11
May
07

Maryam

The significance and role of prophets and messengers in the Qur’an has been extensively studied by all schools of thought in the world of Islam. The significance and role of Maryam (Mary), the mother of Aissa (Jesus), on the other hand, has been given only the most obvious consideration: that she was the mother of Prophet Aissa through a miraculous virgin birth, that this was a sign of Allah’s (God’s) ability to create whatever He wills, and that she was an honorable and chaste, faithful worshipper, submitted to Allah alone (a Muslim or “submitted one”). While these are certainly true facts, they fall short of telling the whole story: could there be more to the role and significance of Maryam than this?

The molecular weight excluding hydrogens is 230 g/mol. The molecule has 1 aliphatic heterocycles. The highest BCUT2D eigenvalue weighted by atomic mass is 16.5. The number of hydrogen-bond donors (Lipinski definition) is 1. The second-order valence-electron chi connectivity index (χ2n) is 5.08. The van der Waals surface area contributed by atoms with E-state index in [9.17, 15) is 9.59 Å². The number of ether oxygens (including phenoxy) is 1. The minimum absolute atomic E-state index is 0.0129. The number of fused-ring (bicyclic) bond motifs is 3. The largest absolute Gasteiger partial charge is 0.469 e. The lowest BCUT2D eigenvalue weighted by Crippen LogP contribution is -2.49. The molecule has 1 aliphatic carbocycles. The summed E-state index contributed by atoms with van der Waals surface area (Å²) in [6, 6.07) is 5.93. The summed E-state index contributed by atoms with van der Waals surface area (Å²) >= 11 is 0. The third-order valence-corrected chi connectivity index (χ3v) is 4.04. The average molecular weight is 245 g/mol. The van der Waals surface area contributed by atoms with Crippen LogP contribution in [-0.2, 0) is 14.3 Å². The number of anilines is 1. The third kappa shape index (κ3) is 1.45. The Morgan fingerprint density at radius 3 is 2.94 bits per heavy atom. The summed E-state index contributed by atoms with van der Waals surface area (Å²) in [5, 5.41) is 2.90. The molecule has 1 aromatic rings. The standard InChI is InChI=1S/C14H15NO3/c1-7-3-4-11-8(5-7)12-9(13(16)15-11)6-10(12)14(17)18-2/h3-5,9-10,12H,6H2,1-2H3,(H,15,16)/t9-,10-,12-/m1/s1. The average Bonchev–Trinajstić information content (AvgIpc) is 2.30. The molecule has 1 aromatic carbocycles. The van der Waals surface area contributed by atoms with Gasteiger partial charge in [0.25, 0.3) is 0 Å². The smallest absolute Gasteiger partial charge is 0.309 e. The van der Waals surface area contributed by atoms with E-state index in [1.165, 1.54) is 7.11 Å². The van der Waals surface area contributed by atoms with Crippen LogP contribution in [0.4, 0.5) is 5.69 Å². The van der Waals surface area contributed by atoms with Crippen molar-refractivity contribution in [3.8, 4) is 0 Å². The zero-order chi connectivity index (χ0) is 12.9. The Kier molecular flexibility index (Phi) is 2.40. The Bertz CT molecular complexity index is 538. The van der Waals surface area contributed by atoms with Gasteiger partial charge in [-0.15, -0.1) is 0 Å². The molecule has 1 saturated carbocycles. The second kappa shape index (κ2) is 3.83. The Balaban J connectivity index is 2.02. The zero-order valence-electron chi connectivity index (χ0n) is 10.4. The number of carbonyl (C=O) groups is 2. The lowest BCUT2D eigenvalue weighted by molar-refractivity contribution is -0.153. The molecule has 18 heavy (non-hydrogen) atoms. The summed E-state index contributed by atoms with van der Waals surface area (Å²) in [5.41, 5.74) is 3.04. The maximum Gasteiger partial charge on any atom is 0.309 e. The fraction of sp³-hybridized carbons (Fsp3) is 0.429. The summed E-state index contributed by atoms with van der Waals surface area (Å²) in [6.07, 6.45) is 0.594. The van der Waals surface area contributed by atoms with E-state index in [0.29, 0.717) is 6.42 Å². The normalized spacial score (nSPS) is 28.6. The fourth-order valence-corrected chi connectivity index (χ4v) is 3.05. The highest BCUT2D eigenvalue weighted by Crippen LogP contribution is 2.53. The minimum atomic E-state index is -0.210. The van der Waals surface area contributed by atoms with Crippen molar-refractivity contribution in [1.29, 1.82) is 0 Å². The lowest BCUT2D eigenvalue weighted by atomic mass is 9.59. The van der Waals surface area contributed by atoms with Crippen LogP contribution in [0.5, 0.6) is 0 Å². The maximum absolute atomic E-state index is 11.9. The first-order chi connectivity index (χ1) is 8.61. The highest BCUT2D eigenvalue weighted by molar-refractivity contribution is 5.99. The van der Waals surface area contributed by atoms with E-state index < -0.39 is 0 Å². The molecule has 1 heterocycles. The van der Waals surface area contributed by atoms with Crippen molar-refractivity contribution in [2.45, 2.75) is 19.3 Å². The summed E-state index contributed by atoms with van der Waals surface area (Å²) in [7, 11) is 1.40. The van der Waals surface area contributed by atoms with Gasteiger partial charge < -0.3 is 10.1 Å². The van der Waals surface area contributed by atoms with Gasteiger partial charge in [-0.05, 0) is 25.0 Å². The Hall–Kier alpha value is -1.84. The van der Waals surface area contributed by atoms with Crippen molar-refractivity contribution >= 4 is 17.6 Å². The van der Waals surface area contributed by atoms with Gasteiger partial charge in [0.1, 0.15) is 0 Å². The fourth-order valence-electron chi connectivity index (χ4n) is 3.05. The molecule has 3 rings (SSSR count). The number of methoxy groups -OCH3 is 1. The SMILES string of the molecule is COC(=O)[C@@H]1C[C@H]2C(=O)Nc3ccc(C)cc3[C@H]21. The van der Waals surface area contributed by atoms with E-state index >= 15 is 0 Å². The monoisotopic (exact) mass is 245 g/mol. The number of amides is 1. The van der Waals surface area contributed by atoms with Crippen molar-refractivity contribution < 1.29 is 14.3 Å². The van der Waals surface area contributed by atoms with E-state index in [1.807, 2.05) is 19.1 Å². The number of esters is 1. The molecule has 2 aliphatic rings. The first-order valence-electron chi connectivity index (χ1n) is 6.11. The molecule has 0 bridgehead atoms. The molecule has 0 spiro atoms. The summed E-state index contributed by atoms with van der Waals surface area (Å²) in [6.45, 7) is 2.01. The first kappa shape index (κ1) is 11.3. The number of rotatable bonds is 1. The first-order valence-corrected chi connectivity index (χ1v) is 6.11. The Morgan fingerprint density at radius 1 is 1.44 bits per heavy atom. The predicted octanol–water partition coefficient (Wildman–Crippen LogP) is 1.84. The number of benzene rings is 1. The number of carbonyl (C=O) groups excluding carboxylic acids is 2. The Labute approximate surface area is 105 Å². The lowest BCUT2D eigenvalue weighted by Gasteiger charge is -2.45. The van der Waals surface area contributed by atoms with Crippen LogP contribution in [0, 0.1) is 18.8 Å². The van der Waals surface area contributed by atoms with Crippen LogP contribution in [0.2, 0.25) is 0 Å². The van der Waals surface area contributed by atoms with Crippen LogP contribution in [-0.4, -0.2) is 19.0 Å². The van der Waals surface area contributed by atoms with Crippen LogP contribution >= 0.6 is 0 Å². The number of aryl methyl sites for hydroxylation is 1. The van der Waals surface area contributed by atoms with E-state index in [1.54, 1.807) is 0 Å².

To understand her role, we need to review the role and specific characteristics of prophets. Prophet Moosa (Moses) is well-known as one of the most important prophets of Allah (God), frequently mentioned in the Qur’an and given great status among prophets as both a man of faith chosen specially by the Almighty for delivering the message of the Torah, and also as a nation-builder. Prophet Mohammad too was a nation-builder and specially chosen by the Almighty to deliver the message of the Qur’an, the final Revelation. There are, of course, many other prophets, and all of them have certain traits and life-events in common, some of the more exalted prophets having special attributes or circumstances in common, signifying a higher level in Allah’s consideration (all prophets are to be considered equal in our consideration as per 4:150).